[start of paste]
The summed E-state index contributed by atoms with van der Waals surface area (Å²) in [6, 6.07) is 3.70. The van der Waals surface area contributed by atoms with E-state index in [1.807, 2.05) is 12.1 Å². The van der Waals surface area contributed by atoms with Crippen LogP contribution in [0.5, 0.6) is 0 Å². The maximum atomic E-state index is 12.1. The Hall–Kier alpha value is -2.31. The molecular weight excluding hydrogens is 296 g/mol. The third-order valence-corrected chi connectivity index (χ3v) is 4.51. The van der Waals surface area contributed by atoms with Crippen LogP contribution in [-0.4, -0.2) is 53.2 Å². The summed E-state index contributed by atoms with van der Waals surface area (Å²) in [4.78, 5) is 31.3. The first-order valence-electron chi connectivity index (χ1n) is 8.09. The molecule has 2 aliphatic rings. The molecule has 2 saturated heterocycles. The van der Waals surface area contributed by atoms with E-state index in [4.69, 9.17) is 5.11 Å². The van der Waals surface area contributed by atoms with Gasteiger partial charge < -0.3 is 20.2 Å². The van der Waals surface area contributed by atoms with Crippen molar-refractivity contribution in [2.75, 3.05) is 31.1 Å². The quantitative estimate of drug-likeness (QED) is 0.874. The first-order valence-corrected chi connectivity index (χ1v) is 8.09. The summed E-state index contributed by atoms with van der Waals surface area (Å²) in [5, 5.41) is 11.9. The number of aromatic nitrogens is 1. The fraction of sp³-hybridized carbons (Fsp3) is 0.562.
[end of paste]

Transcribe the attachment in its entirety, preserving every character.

The summed E-state index contributed by atoms with van der Waals surface area (Å²) in [6, 6.07) is 3.70. The van der Waals surface area contributed by atoms with E-state index in [1.807, 2.05) is 12.1 Å². The van der Waals surface area contributed by atoms with Crippen LogP contribution in [0.5, 0.6) is 0 Å². The maximum atomic E-state index is 12.1. The Hall–Kier alpha value is -2.31. The molecular weight excluding hydrogens is 296 g/mol. The third-order valence-corrected chi connectivity index (χ3v) is 4.51. The van der Waals surface area contributed by atoms with Crippen LogP contribution in [-0.4, -0.2) is 53.2 Å². The summed E-state index contributed by atoms with van der Waals surface area (Å²) in [4.78, 5) is 31.3. The first-order valence-electron chi connectivity index (χ1n) is 8.09. The molecule has 2 aliphatic rings. The molecule has 2 saturated heterocycles. The van der Waals surface area contributed by atoms with E-state index in [4.69, 9.17) is 5.11 Å². The van der Waals surface area contributed by atoms with Gasteiger partial charge < -0.3 is 20.2 Å². The van der Waals surface area contributed by atoms with Crippen molar-refractivity contribution in [2.75, 3.05) is 31.1 Å². The quantitative estimate of drug-likeness (QED) is 0.874. The first-order valence-corrected chi connectivity index (χ1v) is 8.09. The summed E-state index contributed by atoms with van der Waals surface area (Å²) in [5, 5.41) is 11.9. The number of aromatic nitrogens is 1. The fraction of sp³-hybridized carbons (Fsp3) is 0.562.